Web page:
Captain Rostron’s former home in West End is proudly displaying a blue plaque this evening.
The plaque was unveiled at 2:28pm, exactly 100 years and 12 hours after the sinking of the Titanic.
History records that Captain Rostron, the Captain of the RMS Carpathia, and the crew of his ship changed course and at some risk to themselves made all possible speed through the ice-field to rescue 706 survivors from the Titanic.
Unveiled by Captain Rostron’s Grand-Daughter, Mrs Rosemary Pettet, the plaque is situated on the front of Capt Rostron’s former home in Chalk Hill, West End. The architectural design at the rear of the house is reported to have been designed to remind Captain Rostron of the bridge of a ship, and once had some commanding views over unspoilt Hampshire countryside.
Speaking about her Grandfather, Mrs Pettet said;
I grew up in Hedge End and remember visiting this house. My Grandfather was a humble man and saw it as his duty to go to the assistance of those in peril. Auntie Margaret [Margaret Howman, Captain Rostron’s daughter] asked for the wreath laying service to be carried out annually. Grandfather would have been astonished to learn of the turnout at the ceremony this morning, to learn that every Cunard ship has held a memorial service today and to see this plaque unveiled this afternoon.
The plaque was organised by SOLE [the Southampton Ocean Liner Exhibition], with local historian Eric Payne-Danson championing the idea, pushing it through various bureaucratic obstacles and raising the necessary funds, including donations from West End Local History Society and West End Parish Council.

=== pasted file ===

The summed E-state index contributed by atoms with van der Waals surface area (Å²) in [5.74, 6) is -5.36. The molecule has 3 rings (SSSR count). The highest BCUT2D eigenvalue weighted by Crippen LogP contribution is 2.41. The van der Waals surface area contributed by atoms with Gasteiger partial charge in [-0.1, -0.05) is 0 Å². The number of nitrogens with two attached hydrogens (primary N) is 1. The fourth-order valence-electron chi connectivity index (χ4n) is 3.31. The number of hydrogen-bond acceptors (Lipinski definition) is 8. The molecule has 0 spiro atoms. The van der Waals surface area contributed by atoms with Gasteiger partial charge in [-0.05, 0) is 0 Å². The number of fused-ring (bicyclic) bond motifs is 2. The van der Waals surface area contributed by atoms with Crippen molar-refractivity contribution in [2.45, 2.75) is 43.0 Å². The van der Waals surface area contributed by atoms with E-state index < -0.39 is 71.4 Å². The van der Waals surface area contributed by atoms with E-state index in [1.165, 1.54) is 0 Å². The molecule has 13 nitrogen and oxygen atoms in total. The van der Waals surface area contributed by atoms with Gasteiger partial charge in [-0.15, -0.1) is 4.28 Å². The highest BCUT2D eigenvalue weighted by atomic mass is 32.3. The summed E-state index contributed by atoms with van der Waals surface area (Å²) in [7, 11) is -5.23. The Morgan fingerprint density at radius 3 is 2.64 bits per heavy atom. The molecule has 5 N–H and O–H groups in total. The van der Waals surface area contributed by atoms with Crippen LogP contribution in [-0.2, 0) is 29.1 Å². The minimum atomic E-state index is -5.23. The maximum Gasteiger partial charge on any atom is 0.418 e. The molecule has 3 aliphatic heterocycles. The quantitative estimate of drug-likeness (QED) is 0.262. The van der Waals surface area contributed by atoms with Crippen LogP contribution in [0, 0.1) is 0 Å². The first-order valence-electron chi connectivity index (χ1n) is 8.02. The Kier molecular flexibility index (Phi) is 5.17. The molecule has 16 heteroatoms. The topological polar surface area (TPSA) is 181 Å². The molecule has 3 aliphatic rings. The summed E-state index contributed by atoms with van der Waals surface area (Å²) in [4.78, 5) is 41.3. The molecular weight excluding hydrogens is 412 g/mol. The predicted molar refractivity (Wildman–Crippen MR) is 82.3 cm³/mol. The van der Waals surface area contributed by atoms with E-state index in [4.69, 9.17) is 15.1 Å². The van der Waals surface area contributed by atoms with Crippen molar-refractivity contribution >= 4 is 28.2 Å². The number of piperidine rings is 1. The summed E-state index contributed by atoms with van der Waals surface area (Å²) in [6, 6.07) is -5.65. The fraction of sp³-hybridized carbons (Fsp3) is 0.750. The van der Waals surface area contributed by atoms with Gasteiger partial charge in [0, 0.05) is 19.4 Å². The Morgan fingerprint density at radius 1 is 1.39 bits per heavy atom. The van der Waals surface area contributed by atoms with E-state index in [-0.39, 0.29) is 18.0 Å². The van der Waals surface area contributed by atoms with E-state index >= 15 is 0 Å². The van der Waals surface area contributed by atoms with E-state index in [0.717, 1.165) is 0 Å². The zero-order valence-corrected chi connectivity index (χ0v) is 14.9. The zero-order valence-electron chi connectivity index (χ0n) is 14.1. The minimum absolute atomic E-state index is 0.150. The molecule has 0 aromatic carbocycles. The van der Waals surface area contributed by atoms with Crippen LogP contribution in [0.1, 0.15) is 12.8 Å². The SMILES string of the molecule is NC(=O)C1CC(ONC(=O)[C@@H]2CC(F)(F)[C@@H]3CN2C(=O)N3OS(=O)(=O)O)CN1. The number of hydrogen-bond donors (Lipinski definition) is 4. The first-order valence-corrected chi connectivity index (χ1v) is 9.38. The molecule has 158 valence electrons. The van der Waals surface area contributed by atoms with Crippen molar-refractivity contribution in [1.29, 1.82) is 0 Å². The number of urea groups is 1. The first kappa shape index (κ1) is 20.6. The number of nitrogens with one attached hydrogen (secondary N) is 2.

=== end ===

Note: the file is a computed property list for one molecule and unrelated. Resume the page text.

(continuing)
Speaking after the unveiling, Mr Payne-Danson told the audience;
Of the 706 that were rescued, one sadly died afterwards on board the Carpathia. That’s why the nameplate for Rostron Close [n.b. at the bottom of Chalk Hill] reports that 705 were saved.
Capt Rostron did everything he possible could to rescue as many as possible, raising the whole crew of the Carpathia, diverting all possible steam to the engines of the Carpathia, squeezing 17.5 knots out of a ship that would ordinarily do 14, taking some risk when racing through the ice-field, posting extra lookouts and generally preparing to bring survivors on board.
The last person taken on board the Carpathia was Second Officer Charles Lightoller of the Titanic. Criticised by some for his actions during the evacuation of the Titanic, Lightoller subsequently lived in Netley and owned his own little boat [ Sundowner]. Ordinarily that boat would take no more than 21 people, but when troops needed to be rescued from Dunkirk, Lightoller took his boat across the channel and returned with 130 survivors…
The full story of Captain Rostrum is told in the West End Museum, which is open every Saturday from 10am until 4pm. Admission is free.